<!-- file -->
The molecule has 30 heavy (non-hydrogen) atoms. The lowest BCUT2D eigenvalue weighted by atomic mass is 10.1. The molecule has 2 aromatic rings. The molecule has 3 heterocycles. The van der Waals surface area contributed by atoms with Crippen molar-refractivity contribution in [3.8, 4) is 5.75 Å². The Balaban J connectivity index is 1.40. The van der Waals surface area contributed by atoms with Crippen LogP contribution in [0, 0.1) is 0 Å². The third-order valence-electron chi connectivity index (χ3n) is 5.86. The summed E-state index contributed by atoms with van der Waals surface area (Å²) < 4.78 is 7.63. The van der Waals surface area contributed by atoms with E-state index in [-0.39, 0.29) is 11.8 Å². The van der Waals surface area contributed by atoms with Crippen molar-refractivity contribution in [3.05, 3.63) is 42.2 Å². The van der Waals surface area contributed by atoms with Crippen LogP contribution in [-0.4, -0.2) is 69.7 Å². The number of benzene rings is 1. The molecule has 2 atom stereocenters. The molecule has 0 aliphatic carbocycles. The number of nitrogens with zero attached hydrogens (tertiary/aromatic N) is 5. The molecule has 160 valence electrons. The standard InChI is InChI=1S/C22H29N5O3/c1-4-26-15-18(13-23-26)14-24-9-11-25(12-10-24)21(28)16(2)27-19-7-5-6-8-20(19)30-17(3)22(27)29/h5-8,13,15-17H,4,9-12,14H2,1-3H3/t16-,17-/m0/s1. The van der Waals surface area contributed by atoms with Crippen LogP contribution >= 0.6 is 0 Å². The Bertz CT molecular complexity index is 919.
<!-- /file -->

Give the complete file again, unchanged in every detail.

The molecule has 30 heavy (non-hydrogen) atoms. The lowest BCUT2D eigenvalue weighted by atomic mass is 10.1. The molecule has 2 aromatic rings. The molecule has 3 heterocycles. The van der Waals surface area contributed by atoms with Crippen molar-refractivity contribution in [3.8, 4) is 5.75 Å². The Balaban J connectivity index is 1.40. The van der Waals surface area contributed by atoms with Crippen LogP contribution in [0, 0.1) is 0 Å². The third-order valence-electron chi connectivity index (χ3n) is 5.86. The summed E-state index contributed by atoms with van der Waals surface area (Å²) < 4.78 is 7.63. The van der Waals surface area contributed by atoms with E-state index in [-0.39, 0.29) is 11.8 Å². The van der Waals surface area contributed by atoms with Crippen molar-refractivity contribution in [3.05, 3.63) is 42.2 Å². The van der Waals surface area contributed by atoms with Crippen LogP contribution in [-0.4, -0.2) is 69.7 Å². The number of benzene rings is 1. The molecule has 2 atom stereocenters. The molecule has 0 aliphatic carbocycles. The number of nitrogens with zero attached hydrogens (tertiary/aromatic N) is 5. The molecule has 160 valence electrons. The standard InChI is InChI=1S/C22H29N5O3/c1-4-26-15-18(13-23-26)14-24-9-11-25(12-10-24)21(28)16(2)27-19-7-5-6-8-20(19)30-17(3)22(27)29/h5-8,13,15-17H,4,9-12,14H2,1-3H3/t16-,17-/m0/s1. The van der Waals surface area contributed by atoms with Crippen LogP contribution >= 0.6 is 0 Å². The Bertz CT molecular complexity index is 919.